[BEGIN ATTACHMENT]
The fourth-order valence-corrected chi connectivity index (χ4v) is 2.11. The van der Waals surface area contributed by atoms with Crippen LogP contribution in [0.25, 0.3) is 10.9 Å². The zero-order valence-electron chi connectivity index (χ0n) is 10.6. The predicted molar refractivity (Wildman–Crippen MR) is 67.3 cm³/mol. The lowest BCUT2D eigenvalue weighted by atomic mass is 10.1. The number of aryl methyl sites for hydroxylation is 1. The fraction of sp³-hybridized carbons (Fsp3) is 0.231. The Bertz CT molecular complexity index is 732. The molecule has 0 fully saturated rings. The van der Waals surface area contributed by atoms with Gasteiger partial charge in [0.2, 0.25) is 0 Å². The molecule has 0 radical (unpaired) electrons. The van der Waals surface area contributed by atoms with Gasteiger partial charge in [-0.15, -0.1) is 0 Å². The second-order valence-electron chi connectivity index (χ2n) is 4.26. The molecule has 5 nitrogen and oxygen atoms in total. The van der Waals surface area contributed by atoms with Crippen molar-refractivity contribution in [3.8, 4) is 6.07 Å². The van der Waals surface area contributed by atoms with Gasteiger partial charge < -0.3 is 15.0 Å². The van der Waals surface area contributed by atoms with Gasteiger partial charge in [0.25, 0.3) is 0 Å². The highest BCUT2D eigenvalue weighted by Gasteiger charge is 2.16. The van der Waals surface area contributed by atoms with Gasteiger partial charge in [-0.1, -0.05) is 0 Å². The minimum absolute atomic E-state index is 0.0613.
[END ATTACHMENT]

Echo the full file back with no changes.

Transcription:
The fourth-order valence-corrected chi connectivity index (χ4v) is 2.11. The van der Waals surface area contributed by atoms with Crippen LogP contribution in [0.25, 0.3) is 10.9 Å². The zero-order valence-electron chi connectivity index (χ0n) is 10.6. The predicted molar refractivity (Wildman–Crippen MR) is 67.3 cm³/mol. The lowest BCUT2D eigenvalue weighted by atomic mass is 10.1. The number of aryl methyl sites for hydroxylation is 1. The fraction of sp³-hybridized carbons (Fsp3) is 0.231. The Bertz CT molecular complexity index is 732. The molecule has 0 fully saturated rings. The van der Waals surface area contributed by atoms with Gasteiger partial charge in [0.2, 0.25) is 0 Å². The molecule has 0 radical (unpaired) electrons. The van der Waals surface area contributed by atoms with Gasteiger partial charge in [-0.15, -0.1) is 0 Å². The second-order valence-electron chi connectivity index (χ2n) is 4.26. The molecule has 5 nitrogen and oxygen atoms in total. The van der Waals surface area contributed by atoms with Crippen molar-refractivity contribution in [3.8, 4) is 6.07 Å². The van der Waals surface area contributed by atoms with Gasteiger partial charge < -0.3 is 15.0 Å². The van der Waals surface area contributed by atoms with Gasteiger partial charge in [0.25, 0.3) is 0 Å². The highest BCUT2D eigenvalue weighted by Gasteiger charge is 2.16. The van der Waals surface area contributed by atoms with Gasteiger partial charge in [-0.1, -0.05) is 0 Å². The minimum absolute atomic E-state index is 0.0613.